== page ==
• seq2seq: Stanford core nlp PTBtokenizer is used to tokenize the data, which is converted into story format as in the popular CNN-Daily mail dataset [8] for text summarization. We use default parameters from authors and change minimum length in decoder to 50 and maximum length in decoder to 35, as those are the corresponding maximum lengths of augmented web title and voice title respectively. When decoding test data, a beam search of beam size 4 is used to generate the predicted title. A minimum length of 5 is set for the prediction title.

  • Ptr-Net: The Pointer Net uses the same parameters as seq2seq model, and the validation set is used to identify the optimal training checkpoint for the model.

  • Ptr-Net + Coverage: We use the default implementation of the authors and train the model in a 2-step training process. First, the pointer net model is trained without any coverage loss. Using validation loss, the best model is extracted. We then add the coverage loss term, and train the model again using the previously mentioned best model as warm-up.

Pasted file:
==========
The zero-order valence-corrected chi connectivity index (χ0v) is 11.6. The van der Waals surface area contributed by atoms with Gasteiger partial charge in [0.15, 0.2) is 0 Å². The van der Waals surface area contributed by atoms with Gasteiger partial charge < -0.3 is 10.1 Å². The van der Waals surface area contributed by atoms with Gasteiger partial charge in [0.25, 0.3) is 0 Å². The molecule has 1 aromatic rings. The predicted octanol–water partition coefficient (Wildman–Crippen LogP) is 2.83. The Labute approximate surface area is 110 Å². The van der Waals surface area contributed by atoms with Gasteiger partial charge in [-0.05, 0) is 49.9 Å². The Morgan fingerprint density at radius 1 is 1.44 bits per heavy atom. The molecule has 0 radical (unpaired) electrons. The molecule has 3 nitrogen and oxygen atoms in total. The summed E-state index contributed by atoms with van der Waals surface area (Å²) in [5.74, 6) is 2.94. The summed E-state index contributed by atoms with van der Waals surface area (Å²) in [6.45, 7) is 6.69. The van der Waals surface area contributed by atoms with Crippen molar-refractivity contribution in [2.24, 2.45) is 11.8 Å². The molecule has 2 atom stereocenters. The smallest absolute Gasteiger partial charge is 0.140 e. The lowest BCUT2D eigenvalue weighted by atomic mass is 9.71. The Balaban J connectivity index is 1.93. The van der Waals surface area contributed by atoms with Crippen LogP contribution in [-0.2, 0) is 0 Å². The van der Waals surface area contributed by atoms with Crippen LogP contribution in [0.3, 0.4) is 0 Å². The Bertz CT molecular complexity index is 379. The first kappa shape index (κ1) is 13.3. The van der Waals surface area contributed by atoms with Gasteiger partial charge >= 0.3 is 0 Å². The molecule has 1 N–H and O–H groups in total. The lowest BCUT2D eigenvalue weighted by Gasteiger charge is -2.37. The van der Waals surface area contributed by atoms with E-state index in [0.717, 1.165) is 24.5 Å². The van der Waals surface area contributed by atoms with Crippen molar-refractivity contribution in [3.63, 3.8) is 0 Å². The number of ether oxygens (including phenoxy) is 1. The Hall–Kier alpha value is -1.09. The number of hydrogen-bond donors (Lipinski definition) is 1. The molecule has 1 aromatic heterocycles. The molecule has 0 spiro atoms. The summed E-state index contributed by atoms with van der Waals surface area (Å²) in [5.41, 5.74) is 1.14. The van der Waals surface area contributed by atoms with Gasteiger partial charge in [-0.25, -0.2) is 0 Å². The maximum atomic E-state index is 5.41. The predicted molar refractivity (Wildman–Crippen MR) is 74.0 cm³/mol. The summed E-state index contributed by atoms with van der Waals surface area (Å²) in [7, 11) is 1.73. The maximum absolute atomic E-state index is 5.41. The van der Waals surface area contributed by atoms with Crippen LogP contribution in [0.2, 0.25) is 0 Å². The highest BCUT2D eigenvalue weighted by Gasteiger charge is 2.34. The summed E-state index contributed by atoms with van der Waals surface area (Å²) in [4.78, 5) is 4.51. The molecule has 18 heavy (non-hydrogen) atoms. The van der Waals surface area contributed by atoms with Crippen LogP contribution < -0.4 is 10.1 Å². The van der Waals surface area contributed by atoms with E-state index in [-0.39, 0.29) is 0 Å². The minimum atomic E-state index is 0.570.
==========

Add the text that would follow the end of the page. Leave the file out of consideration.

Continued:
• Transformer: We use a 6-layer transformer encoder with 512 hidden size and 2048 dimensional feed-forward layer. For the decoder, we use the same configuration as BERT. The learning rate and other hyper-parameters are obtained from  [7].

4.3 Evaluation Metrics

We use the following metrics to evaluate the above proposed model and baselines:

  • ROUGE (Recall-Oriented Understudy for Gisting Evaluation): measures overlap between the candidate summary and ground truth using precision, recall, and F-1 scores. However, ROUGE does not give a clear idea about repetitions or duplicates in the generated summary. We report F-1 ROUGE score at 1, 2, and L(Longest Common Subsequence). [6]